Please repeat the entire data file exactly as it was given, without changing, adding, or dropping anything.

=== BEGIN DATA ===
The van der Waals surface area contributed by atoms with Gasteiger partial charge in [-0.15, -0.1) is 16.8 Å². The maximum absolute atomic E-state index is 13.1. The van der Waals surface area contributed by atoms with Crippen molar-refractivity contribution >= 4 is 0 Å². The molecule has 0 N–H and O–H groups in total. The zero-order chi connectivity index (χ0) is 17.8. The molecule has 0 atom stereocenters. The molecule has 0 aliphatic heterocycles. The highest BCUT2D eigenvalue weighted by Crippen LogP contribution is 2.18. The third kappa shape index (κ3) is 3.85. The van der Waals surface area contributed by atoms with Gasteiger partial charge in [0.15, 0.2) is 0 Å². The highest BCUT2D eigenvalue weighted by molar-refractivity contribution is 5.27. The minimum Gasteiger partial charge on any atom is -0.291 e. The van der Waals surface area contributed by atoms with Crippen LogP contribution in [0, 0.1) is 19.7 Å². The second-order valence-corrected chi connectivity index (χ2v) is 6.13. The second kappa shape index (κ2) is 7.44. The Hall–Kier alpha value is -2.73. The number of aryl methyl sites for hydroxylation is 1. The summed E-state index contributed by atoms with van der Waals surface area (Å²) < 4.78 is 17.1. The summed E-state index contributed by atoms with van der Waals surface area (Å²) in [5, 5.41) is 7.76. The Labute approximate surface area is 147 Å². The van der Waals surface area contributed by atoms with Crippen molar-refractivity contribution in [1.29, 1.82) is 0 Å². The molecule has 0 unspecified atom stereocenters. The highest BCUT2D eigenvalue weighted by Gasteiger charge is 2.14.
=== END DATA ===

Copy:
The van der Waals surface area contributed by atoms with Gasteiger partial charge in [-0.15, -0.1) is 16.8 Å². The maximum absolute atomic E-state index is 13.1. The van der Waals surface area contributed by atoms with Crippen molar-refractivity contribution >= 4 is 0 Å². The molecule has 0 N–H and O–H groups in total. The zero-order chi connectivity index (χ0) is 17.8. The molecule has 0 atom stereocenters. The molecule has 0 aliphatic heterocycles. The highest BCUT2D eigenvalue weighted by Crippen LogP contribution is 2.18. The third kappa shape index (κ3) is 3.85. The van der Waals surface area contributed by atoms with Gasteiger partial charge in [0.15, 0.2) is 0 Å². The highest BCUT2D eigenvalue weighted by molar-refractivity contribution is 5.27. The minimum Gasteiger partial charge on any atom is -0.291 e. The van der Waals surface area contributed by atoms with Crippen LogP contribution in [0, 0.1) is 19.7 Å². The second-order valence-corrected chi connectivity index (χ2v) is 6.13. The second kappa shape index (κ2) is 7.44. The Hall–Kier alpha value is -2.73. The number of aryl methyl sites for hydroxylation is 1. The summed E-state index contributed by atoms with van der Waals surface area (Å²) < 4.78 is 17.1. The summed E-state index contributed by atoms with van der Waals surface area (Å²) in [5, 5.41) is 7.76. The Labute approximate surface area is 147 Å². The van der Waals surface area contributed by atoms with Crippen molar-refractivity contribution in [1.29, 1.82) is 0 Å². The molecule has 0 unspecified atom stereocenters. The highest BCUT2D eigenvalue weighted by Gasteiger charge is 2.14.